Seeking solutions to oil price problem

Tuesday, 2018-12-25 12:37:52
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A pump jack on a lease owned by Parsley Energy operates at sunset in the Permian Basin near Midland, Texas US, August 23, 2018. (Reuters)
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NDO – After a period of recovery, oil prices in the world market have plunged in the last weeks of 2018. The International Energy Agency (IEA) and economic analysts have mentioned the excess supply and the gloomy outlook of the global economy as the two main reasons for the plummeting prices of the “black gold”.

Oil prices have dropped by 36% since last October due to a big surge in supply and a decline in the world demand. In November, there was even a time when oil prices fell below US$50 per barrel. Most economic experts said that the downward trend of oil prices will continue in 2019. In its report on Short-term Energy Prospects, the US Energy Information Administration (EIA) has lowered its price forecast of US West Texas Intermediate (WTI) crude in 2019 to US$54.19 a barrel, down US$10.66 from the previous forecast. The EIA also forecasts the prices of Brent crude will remain at US$61 per barrel, down US$10.92 from the previous figure.

Analysts stated that the main reason for the decline in oil prices is the excess in supply. The EIA said their forecasts were made based on the fact that global oil production is now at a record high, especially in the US, while the demand for oil consumption in the world’s no. 1 economy still remains the same or even lower than usual. On the world scale, the IEA’s report forecasts global oil demand in 2019 will be maintained at 1.4 million barrels a day.

The world economy is facing multiple difficulties, which can be seen as another important reason for falling oil prices. The economic growth rate of China and some other economies has slowed down, leading the demand on oil consumption to weaken. After a “decade of loss” due to the financial crisis in 2008, economies in the world have gradually recovered, but now the bright spots on the global “economic picture” are fading. Instead the risk of a repeated recession is emerging with increasing challenges from financial risks, the US-China trade war, and negative impacts from the United Kingdom leaving the European Union (Brexit). Many ideas stated that the world economy is “at the threshold of a growth slowdown era”, and it is likely that the new recession will take place in the next two to three years. Some financial institutions such as the World Bank (WB) and the International Monetary Fund (IMF) have expressed concerns that the US-China trade war has prevented the growth momentum of the economies. Meanwhile in Europe, the Brexit talks between the UK and the EU have triggered big concerns as the negotiation process has yet to conclude despite the deadline drawing near. A yet-to-be-decided future of Brexit has been damaging the economic growth of the UK and the EU, as well as the global economy.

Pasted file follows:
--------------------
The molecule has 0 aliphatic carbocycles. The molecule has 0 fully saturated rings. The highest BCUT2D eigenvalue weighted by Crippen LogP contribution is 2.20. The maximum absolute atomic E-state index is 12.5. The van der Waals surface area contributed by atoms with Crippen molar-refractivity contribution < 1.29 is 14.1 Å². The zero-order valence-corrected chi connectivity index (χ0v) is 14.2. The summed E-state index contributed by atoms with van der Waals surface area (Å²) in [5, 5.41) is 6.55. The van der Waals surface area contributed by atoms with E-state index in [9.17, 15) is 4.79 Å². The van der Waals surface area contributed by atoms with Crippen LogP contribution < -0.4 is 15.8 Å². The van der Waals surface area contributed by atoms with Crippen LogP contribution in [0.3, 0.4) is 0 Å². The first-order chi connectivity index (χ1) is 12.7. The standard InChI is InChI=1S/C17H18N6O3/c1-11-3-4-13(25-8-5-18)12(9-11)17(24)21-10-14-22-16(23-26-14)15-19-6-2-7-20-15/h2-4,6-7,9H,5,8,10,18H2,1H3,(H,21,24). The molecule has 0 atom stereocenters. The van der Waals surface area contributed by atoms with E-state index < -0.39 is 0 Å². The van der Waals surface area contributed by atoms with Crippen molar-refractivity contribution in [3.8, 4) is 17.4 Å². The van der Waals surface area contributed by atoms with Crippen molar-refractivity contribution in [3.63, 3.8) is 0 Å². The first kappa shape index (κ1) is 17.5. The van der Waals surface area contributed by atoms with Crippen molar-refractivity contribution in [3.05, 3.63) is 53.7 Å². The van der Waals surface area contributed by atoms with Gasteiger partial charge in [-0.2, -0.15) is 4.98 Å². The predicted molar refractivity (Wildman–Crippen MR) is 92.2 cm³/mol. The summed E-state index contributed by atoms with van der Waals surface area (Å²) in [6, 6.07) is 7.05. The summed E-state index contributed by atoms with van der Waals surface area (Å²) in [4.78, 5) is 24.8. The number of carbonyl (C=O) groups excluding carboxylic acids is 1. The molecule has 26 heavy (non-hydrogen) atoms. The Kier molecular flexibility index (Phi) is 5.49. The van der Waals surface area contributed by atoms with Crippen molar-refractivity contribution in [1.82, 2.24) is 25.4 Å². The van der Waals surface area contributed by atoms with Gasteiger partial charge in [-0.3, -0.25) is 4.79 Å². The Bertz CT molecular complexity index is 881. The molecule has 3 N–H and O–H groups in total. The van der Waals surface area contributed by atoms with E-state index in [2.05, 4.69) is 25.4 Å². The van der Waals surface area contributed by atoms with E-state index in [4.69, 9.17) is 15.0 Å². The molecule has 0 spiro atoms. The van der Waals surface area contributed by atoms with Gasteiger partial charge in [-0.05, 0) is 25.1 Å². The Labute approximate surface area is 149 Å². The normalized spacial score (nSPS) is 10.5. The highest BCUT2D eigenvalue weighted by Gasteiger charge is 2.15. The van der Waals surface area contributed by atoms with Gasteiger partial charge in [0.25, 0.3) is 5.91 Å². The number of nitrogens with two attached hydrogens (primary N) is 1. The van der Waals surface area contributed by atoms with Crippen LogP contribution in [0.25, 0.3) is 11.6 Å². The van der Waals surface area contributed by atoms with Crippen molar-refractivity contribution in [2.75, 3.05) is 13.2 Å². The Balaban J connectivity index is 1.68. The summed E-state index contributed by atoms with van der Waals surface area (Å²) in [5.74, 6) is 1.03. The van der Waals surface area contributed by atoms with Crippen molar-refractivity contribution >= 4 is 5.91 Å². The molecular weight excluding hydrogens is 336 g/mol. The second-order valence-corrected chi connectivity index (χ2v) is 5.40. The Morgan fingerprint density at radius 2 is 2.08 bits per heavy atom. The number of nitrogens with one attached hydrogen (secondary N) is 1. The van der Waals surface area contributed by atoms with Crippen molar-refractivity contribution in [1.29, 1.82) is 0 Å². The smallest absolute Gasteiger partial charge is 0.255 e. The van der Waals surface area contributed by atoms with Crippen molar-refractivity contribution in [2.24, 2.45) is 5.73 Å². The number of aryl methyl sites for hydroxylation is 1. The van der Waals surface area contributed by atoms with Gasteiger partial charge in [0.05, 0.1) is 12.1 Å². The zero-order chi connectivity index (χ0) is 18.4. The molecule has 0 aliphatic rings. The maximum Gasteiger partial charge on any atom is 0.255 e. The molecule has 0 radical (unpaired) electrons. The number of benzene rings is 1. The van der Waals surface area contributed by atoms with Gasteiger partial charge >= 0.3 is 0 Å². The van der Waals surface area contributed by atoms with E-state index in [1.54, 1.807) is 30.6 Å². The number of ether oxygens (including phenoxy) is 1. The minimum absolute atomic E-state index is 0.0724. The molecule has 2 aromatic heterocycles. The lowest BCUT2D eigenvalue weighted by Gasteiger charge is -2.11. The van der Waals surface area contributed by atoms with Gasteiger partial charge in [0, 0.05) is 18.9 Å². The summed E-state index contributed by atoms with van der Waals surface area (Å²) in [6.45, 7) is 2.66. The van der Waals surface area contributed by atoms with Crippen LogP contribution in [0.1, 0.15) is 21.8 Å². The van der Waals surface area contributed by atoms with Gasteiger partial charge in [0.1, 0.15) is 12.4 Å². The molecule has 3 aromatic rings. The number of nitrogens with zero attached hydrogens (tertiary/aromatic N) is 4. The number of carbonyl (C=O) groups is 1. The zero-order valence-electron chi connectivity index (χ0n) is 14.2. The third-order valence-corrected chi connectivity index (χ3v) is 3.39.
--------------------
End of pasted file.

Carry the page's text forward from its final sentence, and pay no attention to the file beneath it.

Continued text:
Given the aforementioned context of the world economy, in its latest report, the IMF has lowered its estimated global gross domestic product (GDP) growth at 3.7% for this year and in 2019. In the period of 2022-2023, this figure will be reduced to 3.6%. When economic growth is difficult and oil demand declines, oil producers and exporters will face many difficulties. World Bank Vice President Mahmoud Mohieldin has warned that if oil prices fall, the growth prospects of Gulf countries in 2019 may have to be adjusted lower than the growth forecast of around 3%. Pressure on the oil industry in the US and Europe is also very clear when oil prices plunge. The EIA said that by the end of last November, excess supply has caused the profit from US refined products to plummet to the lowest level in five years. Meanwhile, for the first time in nearly five years, the profit from gasoline in Europe has also dropped from mid-October.

In the context of slumping crude oil prices in international markets, the Organisation of Petroleum Exporting Countries (OPEC) and other oil exporting countries recently announced that they will cut oil production, considering it as a “special remedy” to stabilise the oil prices. To date, OPEC member nations and non-OPEC partners have agreed to cut crude oil production by 1.2 million barrels a day. Iran recently decided to “green-light” the reduction of oil production at about 800,000 barrels per day from 2019. As planned, in their April 2019 meeting, countries will sign a long-term agreement on formalising cooperation between OPEC and non-OPEC countries regarding oil production.

With the aforementioned solutions, oil exporting countries are hoping that the momentum of the world plummeting oil prices will slow down and start to balance again from the beginning of 2019. UAE’s energy minister Suhail Al Mazrouei, who is also OPEC president, said the deficit in the current oil price market is not remarkable compared to in 2017, voicing his belief that this situation will end in the next one to two months. However, many analysts stated that the radical cause of declining demand is the weak economic growth. Therefore, by only cutting oil production, oil exporting countries can only solve half of the oil price problem.